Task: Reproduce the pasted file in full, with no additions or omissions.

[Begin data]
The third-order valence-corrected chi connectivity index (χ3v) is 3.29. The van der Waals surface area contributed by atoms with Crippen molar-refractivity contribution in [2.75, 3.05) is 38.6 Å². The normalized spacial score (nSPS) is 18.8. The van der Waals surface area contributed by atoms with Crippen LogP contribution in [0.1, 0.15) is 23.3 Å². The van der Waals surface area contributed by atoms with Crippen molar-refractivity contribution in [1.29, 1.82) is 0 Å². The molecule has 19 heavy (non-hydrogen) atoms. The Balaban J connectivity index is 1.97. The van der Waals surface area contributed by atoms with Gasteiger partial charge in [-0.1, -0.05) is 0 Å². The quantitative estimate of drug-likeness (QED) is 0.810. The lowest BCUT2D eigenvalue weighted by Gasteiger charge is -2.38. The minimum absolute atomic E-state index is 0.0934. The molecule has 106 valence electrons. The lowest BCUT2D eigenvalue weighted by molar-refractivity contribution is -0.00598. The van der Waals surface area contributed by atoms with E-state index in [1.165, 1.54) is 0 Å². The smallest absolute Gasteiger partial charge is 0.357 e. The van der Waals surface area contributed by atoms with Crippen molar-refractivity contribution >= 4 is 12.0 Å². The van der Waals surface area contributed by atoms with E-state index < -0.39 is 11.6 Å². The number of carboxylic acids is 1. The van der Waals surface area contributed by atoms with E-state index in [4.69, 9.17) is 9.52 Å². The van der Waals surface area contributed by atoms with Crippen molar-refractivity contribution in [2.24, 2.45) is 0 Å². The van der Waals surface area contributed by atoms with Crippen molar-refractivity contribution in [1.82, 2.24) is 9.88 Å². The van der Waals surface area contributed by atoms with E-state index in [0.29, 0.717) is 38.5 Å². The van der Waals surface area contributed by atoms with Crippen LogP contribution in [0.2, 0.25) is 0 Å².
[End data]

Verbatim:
The third-order valence-corrected chi connectivity index (χ3v) is 3.29. The van der Waals surface area contributed by atoms with Crippen molar-refractivity contribution in [2.75, 3.05) is 38.6 Å². The normalized spacial score (nSPS) is 18.8. The van der Waals surface area contributed by atoms with Crippen LogP contribution in [0.1, 0.15) is 23.3 Å². The van der Waals surface area contributed by atoms with Crippen molar-refractivity contribution in [1.29, 1.82) is 0 Å². The molecule has 19 heavy (non-hydrogen) atoms. The Balaban J connectivity index is 1.97. The van der Waals surface area contributed by atoms with Gasteiger partial charge in [-0.1, -0.05) is 0 Å². The quantitative estimate of drug-likeness (QED) is 0.810. The lowest BCUT2D eigenvalue weighted by Gasteiger charge is -2.38. The minimum absolute atomic E-state index is 0.0934. The molecule has 106 valence electrons. The lowest BCUT2D eigenvalue weighted by molar-refractivity contribution is -0.00598. The van der Waals surface area contributed by atoms with E-state index in [1.165, 1.54) is 0 Å². The smallest absolute Gasteiger partial charge is 0.357 e. The van der Waals surface area contributed by atoms with Crippen molar-refractivity contribution >= 4 is 12.0 Å². The van der Waals surface area contributed by atoms with E-state index < -0.39 is 11.6 Å². The number of carboxylic acids is 1. The van der Waals surface area contributed by atoms with E-state index in [4.69, 9.17) is 9.52 Å². The van der Waals surface area contributed by atoms with Crippen molar-refractivity contribution in [2.24, 2.45) is 0 Å². The van der Waals surface area contributed by atoms with Crippen molar-refractivity contribution in [1.82, 2.24) is 9.88 Å². The van der Waals surface area contributed by atoms with E-state index in [0.29, 0.717) is 38.5 Å². The van der Waals surface area contributed by atoms with Crippen LogP contribution in [0.2, 0.25) is 0 Å².